Sunday, 16 August 2009

Catching Swords

After dropping my Canon EOS40D body off at Jessops in Canterbury, hopefully for a repair at Canons, I drove up to Westbere. I wanted to try out my old 10D, which had been playing up and caused me to buy the new one in the first place.

Although at times it did come up with the notorious "fault 99" message, it did have periods when it allowed me to takes some photographs. I was struck but the number of Great Crested Grebes at Westbere.

Some were still with young, which although they were as large as the adults where still sporting their stripey pajamas look.
This pair where displaying, but unfortunately finished their ritual dance just as I saw them. A few year ago I did see a pair with young at the beginning of February, in the Lee Valley. I suppose that with the milder winters we've been having Great Crested Grebes would be able to fish all year round and therefore could breed in any month.

There were quite a few Hawkers around, but I only saw Southern Hawker, Aeshna cyanea. There weren't perching for long, as they spent most of their time on the wing in pursuit of their insect prey. Migrant Hawkers (A. mixta) should be around soon . but I'm yet to see one this year.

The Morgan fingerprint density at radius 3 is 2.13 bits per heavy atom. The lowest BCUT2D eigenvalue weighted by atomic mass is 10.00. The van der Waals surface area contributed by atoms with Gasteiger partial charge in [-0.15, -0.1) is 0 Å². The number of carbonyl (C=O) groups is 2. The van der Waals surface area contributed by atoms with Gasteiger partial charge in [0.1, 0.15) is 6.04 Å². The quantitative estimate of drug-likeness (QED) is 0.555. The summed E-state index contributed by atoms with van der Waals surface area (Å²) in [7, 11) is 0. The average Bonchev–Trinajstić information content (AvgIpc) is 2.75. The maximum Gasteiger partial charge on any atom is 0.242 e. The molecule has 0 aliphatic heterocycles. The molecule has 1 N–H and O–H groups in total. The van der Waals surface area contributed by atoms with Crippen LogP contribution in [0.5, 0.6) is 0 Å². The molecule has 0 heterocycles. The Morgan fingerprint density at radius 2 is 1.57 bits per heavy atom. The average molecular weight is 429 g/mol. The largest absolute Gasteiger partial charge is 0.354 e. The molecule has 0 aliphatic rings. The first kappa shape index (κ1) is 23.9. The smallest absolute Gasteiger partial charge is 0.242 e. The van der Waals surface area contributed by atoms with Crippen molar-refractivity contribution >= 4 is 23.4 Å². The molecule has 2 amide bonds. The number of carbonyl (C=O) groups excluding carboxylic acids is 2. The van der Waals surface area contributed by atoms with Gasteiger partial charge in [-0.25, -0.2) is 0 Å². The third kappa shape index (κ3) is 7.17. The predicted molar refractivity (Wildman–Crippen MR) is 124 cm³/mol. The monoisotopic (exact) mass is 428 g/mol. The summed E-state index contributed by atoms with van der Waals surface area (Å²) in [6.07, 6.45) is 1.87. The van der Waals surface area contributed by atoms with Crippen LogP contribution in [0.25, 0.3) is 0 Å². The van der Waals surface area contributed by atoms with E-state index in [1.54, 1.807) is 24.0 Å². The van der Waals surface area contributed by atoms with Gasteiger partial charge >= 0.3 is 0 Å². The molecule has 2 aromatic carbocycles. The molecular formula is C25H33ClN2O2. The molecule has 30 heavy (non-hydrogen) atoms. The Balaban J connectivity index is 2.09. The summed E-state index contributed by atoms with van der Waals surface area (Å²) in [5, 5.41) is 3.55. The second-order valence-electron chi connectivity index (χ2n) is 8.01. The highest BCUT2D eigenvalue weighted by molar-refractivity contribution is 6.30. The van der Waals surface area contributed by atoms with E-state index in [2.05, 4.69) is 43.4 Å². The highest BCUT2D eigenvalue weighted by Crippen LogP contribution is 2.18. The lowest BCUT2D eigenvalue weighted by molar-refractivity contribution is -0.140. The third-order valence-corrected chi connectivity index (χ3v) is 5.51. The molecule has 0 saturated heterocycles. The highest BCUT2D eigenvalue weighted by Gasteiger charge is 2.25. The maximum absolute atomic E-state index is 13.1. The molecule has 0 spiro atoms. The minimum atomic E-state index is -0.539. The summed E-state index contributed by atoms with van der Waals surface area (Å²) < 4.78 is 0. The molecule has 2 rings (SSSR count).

Dark Sword-grass (Agrotis ipsilon)

Dark Sword-grass is an attractive migrant. I'm doing well for these with so far this year. At this rate they will be more numerous than 2006, when I caught a total of 60, but only 23 by Aug 16th.

Tawny Speckled Pug (Eupithecia icterata)

Some pugs can be difficult but this one is very distinctive. They always arrive in the middle of August and luckily take very little identifying.

Bordered Pug (Eupithecia succenturiata)

I suspect that this is a second generation. There's been a few weeks gap since the first few and this one looks so pristine it has obviously emerged recently.

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